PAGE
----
Monday, November 15, 2010

Then and now: The Provident Loan Society of New York

As Eater reported Friday, the Element Nightclub on Houston and Essex is closing... Sunday marks the club's last night... Per Element management: "We are sad to say that the management of Element contacted us earlier to let us know that The Bank has been sold. They aren't sure what it will become but the one thing that is for sure is that it will no longer be a club."

I've lost track of how many clubs this space has been in the last 15 or so years... The space was originally The Provident Loan Society of New York, which opened here in 1912... the space served as a studio for Jasper Johns in the 1970s...

Amazingly enough, the classic revival brick building has retained its look through the years... Here are some photos from the NYPL Digital Gallery..... the first photo isn't dated...



from 1936...



from 1935...


and today...



I wonder if, in 1912, locals were annoyed that another bank branch was opening...

7 comments:

pinhead said...

I love before-and-afters! I used to play at that place when it was The Bank back in 1990/91, but I don't think I've been since.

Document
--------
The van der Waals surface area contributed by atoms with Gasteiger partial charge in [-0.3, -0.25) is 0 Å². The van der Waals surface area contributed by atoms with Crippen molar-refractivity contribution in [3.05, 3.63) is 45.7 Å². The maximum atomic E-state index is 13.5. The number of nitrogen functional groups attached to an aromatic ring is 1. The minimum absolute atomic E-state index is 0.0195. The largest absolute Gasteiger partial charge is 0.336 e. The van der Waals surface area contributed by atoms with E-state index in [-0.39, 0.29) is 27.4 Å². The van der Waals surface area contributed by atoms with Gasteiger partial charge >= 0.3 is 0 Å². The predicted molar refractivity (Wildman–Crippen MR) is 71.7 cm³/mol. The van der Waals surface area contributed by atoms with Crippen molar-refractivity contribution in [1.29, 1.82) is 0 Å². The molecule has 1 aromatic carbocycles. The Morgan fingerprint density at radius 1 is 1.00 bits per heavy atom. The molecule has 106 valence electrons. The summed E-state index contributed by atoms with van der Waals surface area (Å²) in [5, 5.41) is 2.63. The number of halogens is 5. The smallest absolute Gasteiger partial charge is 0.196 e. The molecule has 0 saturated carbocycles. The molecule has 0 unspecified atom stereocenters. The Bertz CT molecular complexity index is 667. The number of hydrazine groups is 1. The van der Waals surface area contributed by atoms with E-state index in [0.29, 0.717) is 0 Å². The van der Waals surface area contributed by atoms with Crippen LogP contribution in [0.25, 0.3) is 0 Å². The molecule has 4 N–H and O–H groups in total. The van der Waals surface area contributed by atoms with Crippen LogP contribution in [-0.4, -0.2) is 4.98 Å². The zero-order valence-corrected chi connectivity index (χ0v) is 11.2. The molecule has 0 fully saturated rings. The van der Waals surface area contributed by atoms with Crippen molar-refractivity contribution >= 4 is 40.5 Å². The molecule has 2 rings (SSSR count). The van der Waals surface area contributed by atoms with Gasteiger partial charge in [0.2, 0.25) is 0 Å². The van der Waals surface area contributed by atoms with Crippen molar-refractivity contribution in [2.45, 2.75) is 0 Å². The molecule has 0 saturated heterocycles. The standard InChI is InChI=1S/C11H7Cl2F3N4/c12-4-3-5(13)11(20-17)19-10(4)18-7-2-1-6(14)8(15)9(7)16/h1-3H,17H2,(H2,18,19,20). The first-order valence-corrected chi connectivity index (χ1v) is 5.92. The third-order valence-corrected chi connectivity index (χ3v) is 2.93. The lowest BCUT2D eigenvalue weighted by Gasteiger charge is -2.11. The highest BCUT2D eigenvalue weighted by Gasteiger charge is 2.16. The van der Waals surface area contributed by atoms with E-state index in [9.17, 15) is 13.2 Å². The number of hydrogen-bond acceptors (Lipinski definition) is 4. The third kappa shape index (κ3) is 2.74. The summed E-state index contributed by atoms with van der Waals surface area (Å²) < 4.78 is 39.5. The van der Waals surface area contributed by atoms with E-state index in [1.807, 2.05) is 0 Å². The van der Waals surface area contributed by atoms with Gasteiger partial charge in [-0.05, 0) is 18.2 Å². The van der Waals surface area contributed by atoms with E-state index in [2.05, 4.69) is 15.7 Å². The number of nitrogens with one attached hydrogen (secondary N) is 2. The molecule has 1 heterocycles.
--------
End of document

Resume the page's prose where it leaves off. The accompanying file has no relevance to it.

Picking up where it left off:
Bowery Boogie said...

wouldn't be surprised if a duane reade or some other chain took over the space.

Anonymous said...

what is this place? i love walking by here at night and seeing a gaggle of tacky dressed women holding up there friend wearing a cheap feather boa while trying to slump into their gaudy rented stretch hummer!

esquared said...

I love The Bank. I remember going there during the albion nights with dj Ian Ford. One time I ran out of cash to buy drinks and ask the people at the front door if i can leave, to take money out of atm, then come back without paying the entrance fee again, which they let me do (granted it was only $5). good times, good times, nonetheless.

gabriel said...

Wasn't this Chaos at one point?

Goggla said...

In 1912, people might have been happy to see the bank. If I remember correctly, Provident was the first bank to accept gold as loan collateral for regular people. Because if this, I think they may have had a hand in enabling many independent businesses to start up.

Ok, I just found this NYT story, which explains their history:

http://www.nytimes.com/2009/10/18/realestate/18scapes.ready.html

Austin said...

The most important debts are known as ‘priority debts’ and they aren't always the biggest ones. Priority debts are ones where serious action can be taken against you if you don't pay what you owe.